When you access your email each day, do you do so at a distance of 15 paces because you’re just not sure what might jump out of that inbox? You can just about anticipate an email detailing how another user has caused a “blip” that will stretch your capabilities to protect both the user during their online engagements and the assets of the company? Or perhaps, there will be an email asking to set up a meeting of all-concerned to discuss how the employees in the sales department believe your information security policies are standing between them and their ability to do their job. Whose responsibility is it to keep the user engaged, informed, and compliant with company policy? Odds are, information technology leads will find their constituents asking how to accomplish something that wasn’t anticipated when the policies were created.
In a previous blog “When Your Employee Doesn’t Want to Come to the Office,” I shared my thoughts on the mobility aspects of the employee who wishes to work remotely. Today Cisco released part two of the Cisco Connected World Report and confirmed my hypothesis above: email inboxes are overflowing and IT departments are racing to catch up as the consumerization of the work place continues. Reading part two of the report, I was encouraged to see that more than 80 percent of IT department respondents noted they had an IT policy. What I found disheartening was the results from the end user, which detailed that ~24 percent of respondents didn’t know a policy existed, let alone where to find it. If that is the case, the escalation of policy collision isn’t going to occur.
Read More »
Tags: Cisco, Cisco Security, Connected World Report, Consumerization, IT Policy, security, Security Thought Leadership, social media, Social Network, Technology News
SecCon 2010 Banner
SecCon is Cisco’s internal security conference aimed at raising security awareness within the company’s development community. On Oct 4th – 7th we completed the third Cisco SecCon and it was a big success. At this year’s conference we had well over a thousand attendees, with representatives from almost every job function. Thank you to all the participants and speakers!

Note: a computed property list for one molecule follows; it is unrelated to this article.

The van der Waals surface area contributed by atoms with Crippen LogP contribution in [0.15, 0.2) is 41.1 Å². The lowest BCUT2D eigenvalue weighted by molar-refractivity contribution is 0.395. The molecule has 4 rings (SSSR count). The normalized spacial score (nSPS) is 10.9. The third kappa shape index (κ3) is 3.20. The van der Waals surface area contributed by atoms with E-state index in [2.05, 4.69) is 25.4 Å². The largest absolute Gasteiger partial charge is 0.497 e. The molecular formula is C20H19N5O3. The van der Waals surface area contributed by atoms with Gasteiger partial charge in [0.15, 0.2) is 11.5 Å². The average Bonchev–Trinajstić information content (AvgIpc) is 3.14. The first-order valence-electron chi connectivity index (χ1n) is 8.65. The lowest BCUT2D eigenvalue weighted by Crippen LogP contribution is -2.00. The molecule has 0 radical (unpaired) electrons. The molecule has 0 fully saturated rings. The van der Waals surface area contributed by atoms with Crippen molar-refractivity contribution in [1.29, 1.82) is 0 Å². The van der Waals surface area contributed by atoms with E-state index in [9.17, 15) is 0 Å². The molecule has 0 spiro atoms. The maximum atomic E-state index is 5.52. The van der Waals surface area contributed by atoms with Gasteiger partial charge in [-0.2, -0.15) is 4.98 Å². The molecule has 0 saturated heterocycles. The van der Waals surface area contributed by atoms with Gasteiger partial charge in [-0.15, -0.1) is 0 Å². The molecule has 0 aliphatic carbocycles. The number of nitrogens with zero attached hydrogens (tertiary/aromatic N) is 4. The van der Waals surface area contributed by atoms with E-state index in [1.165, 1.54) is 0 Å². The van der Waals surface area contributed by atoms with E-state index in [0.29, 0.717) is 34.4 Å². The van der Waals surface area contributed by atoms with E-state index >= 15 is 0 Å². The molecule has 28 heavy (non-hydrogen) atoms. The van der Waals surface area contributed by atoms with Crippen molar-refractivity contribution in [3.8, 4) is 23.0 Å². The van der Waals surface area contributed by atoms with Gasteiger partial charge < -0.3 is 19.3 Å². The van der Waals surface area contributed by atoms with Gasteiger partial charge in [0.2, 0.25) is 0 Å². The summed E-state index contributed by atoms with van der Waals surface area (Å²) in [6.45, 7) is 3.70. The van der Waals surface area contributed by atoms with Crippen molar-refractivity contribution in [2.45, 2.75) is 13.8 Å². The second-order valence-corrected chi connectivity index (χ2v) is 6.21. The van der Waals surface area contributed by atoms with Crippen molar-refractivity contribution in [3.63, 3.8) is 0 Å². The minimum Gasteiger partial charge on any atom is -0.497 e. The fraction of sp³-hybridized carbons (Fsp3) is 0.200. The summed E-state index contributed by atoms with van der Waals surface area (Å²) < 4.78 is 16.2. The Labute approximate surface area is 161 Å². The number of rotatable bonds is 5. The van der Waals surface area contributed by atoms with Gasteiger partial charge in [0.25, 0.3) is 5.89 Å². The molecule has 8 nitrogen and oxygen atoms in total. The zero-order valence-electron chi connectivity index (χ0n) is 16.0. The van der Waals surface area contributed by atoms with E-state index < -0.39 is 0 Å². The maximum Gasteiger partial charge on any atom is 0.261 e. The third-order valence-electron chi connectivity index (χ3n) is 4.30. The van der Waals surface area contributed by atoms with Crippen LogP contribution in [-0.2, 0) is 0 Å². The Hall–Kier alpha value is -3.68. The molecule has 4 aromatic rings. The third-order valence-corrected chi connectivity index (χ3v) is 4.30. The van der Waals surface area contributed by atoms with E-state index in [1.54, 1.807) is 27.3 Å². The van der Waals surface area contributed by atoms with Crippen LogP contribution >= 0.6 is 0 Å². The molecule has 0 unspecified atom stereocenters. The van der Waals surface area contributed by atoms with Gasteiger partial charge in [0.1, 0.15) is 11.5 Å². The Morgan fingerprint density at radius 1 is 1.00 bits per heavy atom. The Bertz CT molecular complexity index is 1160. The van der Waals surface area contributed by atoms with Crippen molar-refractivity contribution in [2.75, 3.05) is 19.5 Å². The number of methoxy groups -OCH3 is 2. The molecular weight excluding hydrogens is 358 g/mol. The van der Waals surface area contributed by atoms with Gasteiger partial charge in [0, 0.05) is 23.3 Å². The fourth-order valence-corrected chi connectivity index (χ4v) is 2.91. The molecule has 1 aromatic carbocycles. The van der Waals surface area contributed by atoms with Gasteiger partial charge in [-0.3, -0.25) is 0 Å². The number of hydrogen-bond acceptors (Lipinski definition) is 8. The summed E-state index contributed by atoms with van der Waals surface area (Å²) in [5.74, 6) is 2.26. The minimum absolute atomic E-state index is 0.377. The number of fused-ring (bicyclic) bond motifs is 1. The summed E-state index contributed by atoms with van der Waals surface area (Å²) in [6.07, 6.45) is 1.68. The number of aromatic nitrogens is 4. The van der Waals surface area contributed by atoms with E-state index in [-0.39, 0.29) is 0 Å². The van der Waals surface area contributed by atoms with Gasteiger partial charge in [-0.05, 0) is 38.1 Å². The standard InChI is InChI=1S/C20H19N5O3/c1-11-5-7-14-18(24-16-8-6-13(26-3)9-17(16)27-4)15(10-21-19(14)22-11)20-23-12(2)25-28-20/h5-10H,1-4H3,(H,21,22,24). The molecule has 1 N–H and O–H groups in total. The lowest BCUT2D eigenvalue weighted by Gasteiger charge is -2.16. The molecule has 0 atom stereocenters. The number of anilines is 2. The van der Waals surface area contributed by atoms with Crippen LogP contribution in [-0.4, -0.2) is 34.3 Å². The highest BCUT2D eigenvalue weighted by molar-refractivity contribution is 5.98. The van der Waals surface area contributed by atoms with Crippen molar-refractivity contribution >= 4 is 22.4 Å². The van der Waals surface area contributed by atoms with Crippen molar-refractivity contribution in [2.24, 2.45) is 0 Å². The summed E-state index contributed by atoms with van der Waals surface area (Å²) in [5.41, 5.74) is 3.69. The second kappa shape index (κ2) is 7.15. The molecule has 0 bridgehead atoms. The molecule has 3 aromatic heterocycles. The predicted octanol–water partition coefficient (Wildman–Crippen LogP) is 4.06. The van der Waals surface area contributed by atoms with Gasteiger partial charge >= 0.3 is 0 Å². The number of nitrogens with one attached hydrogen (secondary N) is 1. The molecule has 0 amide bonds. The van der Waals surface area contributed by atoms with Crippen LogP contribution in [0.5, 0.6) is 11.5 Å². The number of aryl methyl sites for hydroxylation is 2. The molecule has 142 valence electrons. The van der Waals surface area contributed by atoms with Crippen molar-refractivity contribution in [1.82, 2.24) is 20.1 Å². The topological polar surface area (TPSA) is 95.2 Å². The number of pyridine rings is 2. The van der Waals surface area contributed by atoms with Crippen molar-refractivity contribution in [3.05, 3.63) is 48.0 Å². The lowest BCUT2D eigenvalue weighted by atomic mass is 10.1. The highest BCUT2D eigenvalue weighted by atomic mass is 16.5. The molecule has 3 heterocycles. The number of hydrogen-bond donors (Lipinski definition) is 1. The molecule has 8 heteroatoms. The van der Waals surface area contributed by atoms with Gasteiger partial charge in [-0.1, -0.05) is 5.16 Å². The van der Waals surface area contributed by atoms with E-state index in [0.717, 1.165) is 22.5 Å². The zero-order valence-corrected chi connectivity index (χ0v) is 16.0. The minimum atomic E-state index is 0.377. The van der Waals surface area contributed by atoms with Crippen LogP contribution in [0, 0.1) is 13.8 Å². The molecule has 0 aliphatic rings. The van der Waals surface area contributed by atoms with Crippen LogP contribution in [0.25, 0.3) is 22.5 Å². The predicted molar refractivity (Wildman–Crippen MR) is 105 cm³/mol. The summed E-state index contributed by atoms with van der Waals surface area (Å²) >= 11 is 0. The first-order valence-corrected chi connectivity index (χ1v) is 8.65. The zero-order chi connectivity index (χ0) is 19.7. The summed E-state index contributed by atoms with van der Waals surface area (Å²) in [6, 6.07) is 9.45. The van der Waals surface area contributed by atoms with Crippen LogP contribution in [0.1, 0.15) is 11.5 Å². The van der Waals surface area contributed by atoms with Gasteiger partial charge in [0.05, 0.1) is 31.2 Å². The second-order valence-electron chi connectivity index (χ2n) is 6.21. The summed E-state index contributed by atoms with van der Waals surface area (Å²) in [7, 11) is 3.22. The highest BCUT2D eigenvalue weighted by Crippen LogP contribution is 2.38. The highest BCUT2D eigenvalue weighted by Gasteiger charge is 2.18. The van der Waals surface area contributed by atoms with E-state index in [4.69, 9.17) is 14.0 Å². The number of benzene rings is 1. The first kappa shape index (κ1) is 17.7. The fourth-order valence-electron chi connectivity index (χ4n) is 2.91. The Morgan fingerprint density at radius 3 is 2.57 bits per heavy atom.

Read More »
Tags: CSDL, security
The last two years seem dominated by PDF vulnerabilities. As far as the specification and its various readers are concerned, there is likely more sour fruit yet to be uncovered; it’s simply too complex and full of dangerous “features.” But a few blogs have recently hinted that there may be a new vector emerging with surprising popularity. Brian Krebs suggests that exploit crimeware packages have begun reporting significant success rates with Java exploits; data collected by the Microsoft Malware Protection Center (MMPC) seems to agree. After taking a look at what Cisco ScanSafe had to share on the topic, it seems clear that the threat landscape appears to be shifting under our noses.
Read More »
Tags: java, ScanSafe, security
PCI DSS, the Payment Card Industry Data Security Standard, is a set of standards that, more than many regulatory and compliance efforts, has real world relevance. PCI compliance can earn merchants tiered interchange rates and protection from fraud losses, while a lack of compliance can result in monthly fines of thousands or tens of thousands of dollars per month. Unlike some compliance efforts with relatively small penalties that are unlikely to be applied, PCI compliance has significant financial implications with a high probability of impact.
PCI DSS 2.0 is being released today. Earlier, we took a look ahead at some issues around PCI in a piece that you can read here.
So, now that we are on the cusp of a new set of standards, what’s new? Read More »
Tags: pci, pci-dss, security, standards
How does Cisco deal with cyber threats from the web? How does Cisco protect any device on a network? The following video will give you an update from Cisco CSIRT’s Gavin Reid on how Cisco is combating this increasing threat.
Tags: CSIRT, security, TRAC